Crash.Net User: kneedragon1962

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kneedragon1962

March 27, 2015 8:12 AM

F1 » Six of the Best: Here comes the rain again...


"Just so you know, I am half-Italian, and I don't hate Ferrari..." We all want to see Ferrari there, they're the heart and soul of the sport. Same on the bikes, we all want to see Ducati in the hunt. Problem is they look for advantages that the rest don't have. There's a certain kind of attacking aggression you want in your lead driver or rider, but I'm not sure you want the team or team principal to exhibit the same trait. Look at football for a moment - if your captain gets sent to the sin bin for punching another player, that's part of the game. But if the team owner gets caught bribing the referee, that's different thing.

kneedragon1962

March 25, 2015 4:55 PM

F1 » Six of the Best: Here comes the rain again...


Another suggestion. Not so much spectacular at the time, but the long term effect on the sport. The Chinese GP, in ... '08? Marc Webber's 2nd year at Red Bull and Seb Vettle's first. Free for all between the two drivers up to then, to establish dominance in the team. And up to that point, the team had been neutral. But Mark crashed out of the lead, in the rain, driver error, and the support of the team swung behind Seb from that point on. That moment shaped the sport for the rest of that season, and the 3 that followed.

kneedragon1962

March 22, 2015 11:40 AM
Last Edited 161 days ago

WSS » Wilairot claims historic first win on home soil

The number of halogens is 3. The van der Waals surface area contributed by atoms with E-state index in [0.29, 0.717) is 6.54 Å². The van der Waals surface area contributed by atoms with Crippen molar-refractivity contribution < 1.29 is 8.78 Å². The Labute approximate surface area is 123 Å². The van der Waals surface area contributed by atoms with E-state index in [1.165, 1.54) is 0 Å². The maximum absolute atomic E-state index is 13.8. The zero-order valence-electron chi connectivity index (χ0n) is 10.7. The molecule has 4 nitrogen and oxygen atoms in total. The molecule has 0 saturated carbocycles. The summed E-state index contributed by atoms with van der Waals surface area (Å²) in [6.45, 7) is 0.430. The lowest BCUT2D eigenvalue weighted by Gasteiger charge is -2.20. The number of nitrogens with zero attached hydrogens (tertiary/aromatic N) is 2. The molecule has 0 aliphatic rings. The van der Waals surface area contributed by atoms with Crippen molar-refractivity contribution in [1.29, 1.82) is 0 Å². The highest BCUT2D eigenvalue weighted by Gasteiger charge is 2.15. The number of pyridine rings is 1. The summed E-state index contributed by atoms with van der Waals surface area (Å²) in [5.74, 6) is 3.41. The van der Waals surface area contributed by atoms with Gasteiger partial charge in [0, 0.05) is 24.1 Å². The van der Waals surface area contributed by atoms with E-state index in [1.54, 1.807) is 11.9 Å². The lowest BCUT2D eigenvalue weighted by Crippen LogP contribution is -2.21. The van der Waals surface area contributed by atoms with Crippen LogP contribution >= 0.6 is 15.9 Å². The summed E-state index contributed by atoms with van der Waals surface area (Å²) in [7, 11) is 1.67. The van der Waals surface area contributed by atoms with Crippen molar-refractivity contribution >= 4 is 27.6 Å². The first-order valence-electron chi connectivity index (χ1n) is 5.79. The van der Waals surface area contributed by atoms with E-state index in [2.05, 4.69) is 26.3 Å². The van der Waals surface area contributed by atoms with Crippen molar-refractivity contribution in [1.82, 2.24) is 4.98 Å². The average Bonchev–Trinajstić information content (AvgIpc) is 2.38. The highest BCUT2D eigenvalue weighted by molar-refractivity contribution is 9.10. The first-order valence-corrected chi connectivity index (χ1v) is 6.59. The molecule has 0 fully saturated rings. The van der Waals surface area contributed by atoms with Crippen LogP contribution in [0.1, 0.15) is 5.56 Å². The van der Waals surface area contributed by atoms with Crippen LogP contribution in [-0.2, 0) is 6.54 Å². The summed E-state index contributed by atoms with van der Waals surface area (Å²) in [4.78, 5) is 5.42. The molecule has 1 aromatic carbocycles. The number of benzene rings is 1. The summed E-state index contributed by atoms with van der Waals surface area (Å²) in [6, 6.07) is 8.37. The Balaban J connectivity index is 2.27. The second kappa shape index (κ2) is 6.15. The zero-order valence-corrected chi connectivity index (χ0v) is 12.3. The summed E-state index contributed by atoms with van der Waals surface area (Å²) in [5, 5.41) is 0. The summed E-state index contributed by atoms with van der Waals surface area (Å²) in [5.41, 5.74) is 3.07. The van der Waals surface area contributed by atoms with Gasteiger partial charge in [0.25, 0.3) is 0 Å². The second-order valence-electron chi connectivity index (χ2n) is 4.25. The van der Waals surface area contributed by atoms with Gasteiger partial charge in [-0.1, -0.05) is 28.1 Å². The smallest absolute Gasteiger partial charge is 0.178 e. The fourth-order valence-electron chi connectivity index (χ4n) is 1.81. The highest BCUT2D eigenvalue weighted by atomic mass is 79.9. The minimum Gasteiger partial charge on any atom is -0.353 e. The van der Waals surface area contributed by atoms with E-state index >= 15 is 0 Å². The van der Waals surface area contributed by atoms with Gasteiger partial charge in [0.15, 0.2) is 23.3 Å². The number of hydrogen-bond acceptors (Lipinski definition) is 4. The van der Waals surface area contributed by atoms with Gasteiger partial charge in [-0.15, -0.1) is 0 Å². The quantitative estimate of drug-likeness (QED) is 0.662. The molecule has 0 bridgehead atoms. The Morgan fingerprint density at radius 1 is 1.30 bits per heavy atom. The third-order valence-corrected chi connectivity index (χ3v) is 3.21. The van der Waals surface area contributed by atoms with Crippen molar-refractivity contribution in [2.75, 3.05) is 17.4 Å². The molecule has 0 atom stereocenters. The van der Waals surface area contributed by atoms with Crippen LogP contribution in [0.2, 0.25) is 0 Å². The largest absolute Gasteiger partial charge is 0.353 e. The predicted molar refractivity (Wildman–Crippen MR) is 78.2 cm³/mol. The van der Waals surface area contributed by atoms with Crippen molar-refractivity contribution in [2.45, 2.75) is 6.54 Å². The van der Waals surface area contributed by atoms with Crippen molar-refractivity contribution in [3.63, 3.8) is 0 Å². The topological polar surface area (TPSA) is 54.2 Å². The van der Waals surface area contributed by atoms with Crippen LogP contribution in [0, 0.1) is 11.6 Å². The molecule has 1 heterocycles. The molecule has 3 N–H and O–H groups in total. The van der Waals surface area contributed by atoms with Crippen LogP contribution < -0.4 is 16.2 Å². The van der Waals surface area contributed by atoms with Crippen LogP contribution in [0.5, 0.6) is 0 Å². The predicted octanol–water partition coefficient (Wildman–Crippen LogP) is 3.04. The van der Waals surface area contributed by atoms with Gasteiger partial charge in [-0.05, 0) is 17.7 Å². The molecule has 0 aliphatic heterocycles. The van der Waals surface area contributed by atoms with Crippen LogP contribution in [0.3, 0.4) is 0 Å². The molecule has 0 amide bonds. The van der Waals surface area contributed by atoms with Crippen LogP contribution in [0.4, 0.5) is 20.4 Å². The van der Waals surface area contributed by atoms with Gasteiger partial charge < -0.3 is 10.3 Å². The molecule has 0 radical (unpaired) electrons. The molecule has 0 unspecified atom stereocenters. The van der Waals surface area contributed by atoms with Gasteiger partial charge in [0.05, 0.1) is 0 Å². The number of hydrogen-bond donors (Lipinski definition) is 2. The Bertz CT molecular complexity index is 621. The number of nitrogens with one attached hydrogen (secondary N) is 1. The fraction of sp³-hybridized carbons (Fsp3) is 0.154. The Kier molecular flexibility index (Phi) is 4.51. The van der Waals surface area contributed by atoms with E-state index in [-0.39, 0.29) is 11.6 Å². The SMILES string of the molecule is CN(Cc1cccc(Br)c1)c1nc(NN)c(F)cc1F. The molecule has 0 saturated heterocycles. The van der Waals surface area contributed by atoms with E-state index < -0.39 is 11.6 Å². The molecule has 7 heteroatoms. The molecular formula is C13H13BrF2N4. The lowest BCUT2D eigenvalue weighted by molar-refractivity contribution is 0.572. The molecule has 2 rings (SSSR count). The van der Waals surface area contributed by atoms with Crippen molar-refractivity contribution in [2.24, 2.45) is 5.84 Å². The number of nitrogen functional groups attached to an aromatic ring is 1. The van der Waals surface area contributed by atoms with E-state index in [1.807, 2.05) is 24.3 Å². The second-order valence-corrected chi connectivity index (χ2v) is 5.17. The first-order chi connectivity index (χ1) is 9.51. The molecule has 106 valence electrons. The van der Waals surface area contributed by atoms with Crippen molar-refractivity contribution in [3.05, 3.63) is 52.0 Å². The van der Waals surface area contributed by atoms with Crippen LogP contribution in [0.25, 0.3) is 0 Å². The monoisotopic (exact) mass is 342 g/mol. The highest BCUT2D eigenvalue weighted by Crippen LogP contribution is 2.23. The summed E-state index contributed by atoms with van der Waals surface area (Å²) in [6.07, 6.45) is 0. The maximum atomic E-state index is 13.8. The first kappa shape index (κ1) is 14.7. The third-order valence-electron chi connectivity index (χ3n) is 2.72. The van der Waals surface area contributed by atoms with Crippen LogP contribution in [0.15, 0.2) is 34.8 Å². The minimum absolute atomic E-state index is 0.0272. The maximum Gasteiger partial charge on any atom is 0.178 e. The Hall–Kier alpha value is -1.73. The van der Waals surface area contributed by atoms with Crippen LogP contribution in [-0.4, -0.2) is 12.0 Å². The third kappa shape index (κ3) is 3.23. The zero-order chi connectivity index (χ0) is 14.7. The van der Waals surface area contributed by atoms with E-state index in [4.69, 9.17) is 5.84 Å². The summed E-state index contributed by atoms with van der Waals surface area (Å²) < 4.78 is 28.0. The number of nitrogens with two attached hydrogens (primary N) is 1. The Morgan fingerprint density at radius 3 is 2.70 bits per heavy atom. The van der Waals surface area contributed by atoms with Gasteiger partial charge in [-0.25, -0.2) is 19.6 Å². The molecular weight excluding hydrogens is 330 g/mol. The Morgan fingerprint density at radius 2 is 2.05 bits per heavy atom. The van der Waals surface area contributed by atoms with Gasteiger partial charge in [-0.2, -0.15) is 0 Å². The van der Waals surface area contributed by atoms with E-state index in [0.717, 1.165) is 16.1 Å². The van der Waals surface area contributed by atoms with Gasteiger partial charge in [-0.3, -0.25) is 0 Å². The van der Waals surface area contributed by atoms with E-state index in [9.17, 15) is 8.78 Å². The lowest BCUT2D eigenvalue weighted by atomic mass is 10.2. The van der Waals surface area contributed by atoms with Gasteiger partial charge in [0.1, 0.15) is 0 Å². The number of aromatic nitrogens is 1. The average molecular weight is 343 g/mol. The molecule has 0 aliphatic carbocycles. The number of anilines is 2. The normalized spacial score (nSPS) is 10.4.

...Trying to imagine what that must have been like. I was a huge fan of the sport in '86 when Gardner won his first title, but Australia didn't even have a grand prix. So for the next year they gave us one, and Wayne got into a fierce 3 & 4 way dice that included Rainy, Schantz, Lawson and him, and a young recruit nobody had ever heard of called Mick Doohan. All parties led at some point, most several times, but with a lap or two to go, Wayne said the right words to the gods and made a half second gap, which he held to the end. Girlfriend Donna ran out into pit row to greet him, with a tv camera in hot pursuit. I was , er, a little bit impressed. As moments go, it was gold, absolutely beautiful. So, I'm trying to imagine how it felt to be a Thai today, and better yet, how it felt to be Ratthapark Wilariot. Heart goes out to him, and his fans. Congratulations. Welcome to the club. There'll be some BIG parties going on in Thailand tonight.

kneedragon1962

March 19, 2015 2:17 PM
Last Edited 164 days ago

MotoGP » MotoGP: 'Never go back to 800cc'


Bridgestone and Michelin both offer significant feel and rider feedback, but the 'language' it comes in is quite different. If you know Michelins, Bridgestone are initially quite weird, and visa versa. I think for a few races, there will be an enormous advantage for the people who've ridden Michelins before. That would be Rossi, and I can't think of anybody else... People who routinely push the front extremely hard, are going to hurt. That means Lorenzo. M&M pushes it pretty hard as well, but he's young and has reflexes like a cat. I think he will fall over a few times, but will learn and adapt. I don't think you can teach Lorenzo new tricks. Rossi doesn't need to learn any, he just needs to remember.